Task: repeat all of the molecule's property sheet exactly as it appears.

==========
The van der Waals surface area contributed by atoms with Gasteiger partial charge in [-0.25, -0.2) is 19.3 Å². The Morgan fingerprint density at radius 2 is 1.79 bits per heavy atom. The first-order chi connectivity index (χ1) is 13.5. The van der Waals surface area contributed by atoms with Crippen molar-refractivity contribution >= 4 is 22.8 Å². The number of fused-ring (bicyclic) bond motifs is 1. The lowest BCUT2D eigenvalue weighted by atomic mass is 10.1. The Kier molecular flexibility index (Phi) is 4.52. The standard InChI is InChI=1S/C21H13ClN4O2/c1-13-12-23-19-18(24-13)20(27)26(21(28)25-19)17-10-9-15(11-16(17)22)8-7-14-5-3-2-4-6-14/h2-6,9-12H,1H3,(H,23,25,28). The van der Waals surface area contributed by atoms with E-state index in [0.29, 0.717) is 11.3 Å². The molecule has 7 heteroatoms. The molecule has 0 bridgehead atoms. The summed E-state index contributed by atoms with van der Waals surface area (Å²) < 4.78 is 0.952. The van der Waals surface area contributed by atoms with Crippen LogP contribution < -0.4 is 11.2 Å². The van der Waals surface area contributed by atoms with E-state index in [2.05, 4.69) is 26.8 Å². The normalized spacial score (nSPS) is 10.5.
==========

The van der Waals surface area contributed by atoms with Gasteiger partial charge in [-0.25, -0.2) is 19.3 Å². The Morgan fingerprint density at radius 2 is 1.79 bits per heavy atom. The first-order chi connectivity index (χ1) is 13.5. The van der Waals surface area contributed by atoms with Crippen molar-refractivity contribution >= 4 is 22.8 Å². The number of fused-ring (bicyclic) bond motifs is 1. The lowest BCUT2D eigenvalue weighted by atomic mass is 10.1. The Kier molecular flexibility index (Phi) is 4.52. The standard InChI is InChI=1S/C21H13ClN4O2/c1-13-12-23-19-18(24-13)20(27)26(21(28)25-19)17-10-9-15(11-16(17)22)8-7-14-5-3-2-4-6-14/h2-6,9-12H,1H3,(H,23,25,28). The van der Waals surface area contributed by atoms with E-state index in [0.29, 0.717) is 11.3 Å². The molecule has 7 heteroatoms. The molecule has 0 bridgehead atoms. The summed E-state index contributed by atoms with van der Waals surface area (Å²) < 4.78 is 0.952. The van der Waals surface area contributed by atoms with Crippen LogP contribution < -0.4 is 11.2 Å². The van der Waals surface area contributed by atoms with E-state index in [2.05, 4.69) is 26.8 Å². The normalized spacial score (nSPS) is 10.5.